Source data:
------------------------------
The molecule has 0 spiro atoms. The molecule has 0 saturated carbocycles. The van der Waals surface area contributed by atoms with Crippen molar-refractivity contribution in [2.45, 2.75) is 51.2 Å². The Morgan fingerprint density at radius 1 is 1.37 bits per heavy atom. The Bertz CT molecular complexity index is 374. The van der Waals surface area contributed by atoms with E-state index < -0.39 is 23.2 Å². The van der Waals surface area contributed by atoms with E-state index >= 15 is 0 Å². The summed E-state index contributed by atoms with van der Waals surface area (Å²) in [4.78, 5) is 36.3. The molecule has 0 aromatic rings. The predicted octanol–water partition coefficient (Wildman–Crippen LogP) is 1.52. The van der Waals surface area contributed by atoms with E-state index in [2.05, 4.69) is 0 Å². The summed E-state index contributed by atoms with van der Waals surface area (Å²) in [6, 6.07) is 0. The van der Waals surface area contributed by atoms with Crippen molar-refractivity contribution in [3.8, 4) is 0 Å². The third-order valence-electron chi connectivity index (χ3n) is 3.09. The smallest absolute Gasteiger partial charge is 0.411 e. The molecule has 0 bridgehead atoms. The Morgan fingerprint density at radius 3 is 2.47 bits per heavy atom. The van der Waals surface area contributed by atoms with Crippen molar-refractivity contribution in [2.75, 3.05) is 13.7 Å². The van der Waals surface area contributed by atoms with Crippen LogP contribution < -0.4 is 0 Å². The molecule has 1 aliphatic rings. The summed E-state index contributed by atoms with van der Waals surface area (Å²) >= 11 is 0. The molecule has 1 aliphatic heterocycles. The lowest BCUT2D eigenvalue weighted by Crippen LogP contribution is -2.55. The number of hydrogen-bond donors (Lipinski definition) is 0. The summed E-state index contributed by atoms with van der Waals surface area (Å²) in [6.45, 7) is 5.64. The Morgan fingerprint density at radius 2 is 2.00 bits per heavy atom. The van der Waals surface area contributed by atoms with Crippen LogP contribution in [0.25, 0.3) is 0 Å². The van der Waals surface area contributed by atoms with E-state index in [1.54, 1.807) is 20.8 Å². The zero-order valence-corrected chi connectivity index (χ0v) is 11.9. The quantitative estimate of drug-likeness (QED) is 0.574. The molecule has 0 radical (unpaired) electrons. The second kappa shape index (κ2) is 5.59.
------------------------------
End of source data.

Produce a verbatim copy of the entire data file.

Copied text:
The molecule has 0 spiro atoms. The molecule has 0 saturated carbocycles. The van der Waals surface area contributed by atoms with Crippen molar-refractivity contribution in [2.45, 2.75) is 51.2 Å². The Morgan fingerprint density at radius 1 is 1.37 bits per heavy atom. The Bertz CT molecular complexity index is 374. The van der Waals surface area contributed by atoms with E-state index < -0.39 is 23.2 Å². The van der Waals surface area contributed by atoms with E-state index >= 15 is 0 Å². The summed E-state index contributed by atoms with van der Waals surface area (Å²) in [4.78, 5) is 36.3. The molecule has 0 aromatic rings. The predicted octanol–water partition coefficient (Wildman–Crippen LogP) is 1.52. The van der Waals surface area contributed by atoms with E-state index in [2.05, 4.69) is 0 Å². The summed E-state index contributed by atoms with van der Waals surface area (Å²) in [6, 6.07) is 0. The van der Waals surface area contributed by atoms with Crippen molar-refractivity contribution in [3.8, 4) is 0 Å². The third-order valence-electron chi connectivity index (χ3n) is 3.09. The smallest absolute Gasteiger partial charge is 0.411 e. The molecule has 0 bridgehead atoms. The Morgan fingerprint density at radius 3 is 2.47 bits per heavy atom. The van der Waals surface area contributed by atoms with Crippen molar-refractivity contribution in [2.75, 3.05) is 13.7 Å². The van der Waals surface area contributed by atoms with Crippen LogP contribution < -0.4 is 0 Å². The molecule has 1 aliphatic rings. The summed E-state index contributed by atoms with van der Waals surface area (Å²) >= 11 is 0. The molecule has 1 aliphatic heterocycles. The lowest BCUT2D eigenvalue weighted by Crippen LogP contribution is -2.55. The number of hydrogen-bond donors (Lipinski definition) is 0. The summed E-state index contributed by atoms with van der Waals surface area (Å²) in [6.45, 7) is 5.64. The Morgan fingerprint density at radius 2 is 2.00 bits per heavy atom. The van der Waals surface area contributed by atoms with Crippen LogP contribution in [0.25, 0.3) is 0 Å². The van der Waals surface area contributed by atoms with E-state index in [1.54, 1.807) is 20.8 Å². The zero-order valence-corrected chi connectivity index (χ0v) is 11.9. The quantitative estimate of drug-likeness (QED) is 0.574. The molecule has 0 radical (unpaired) electrons. The second kappa shape index (κ2) is 5.59.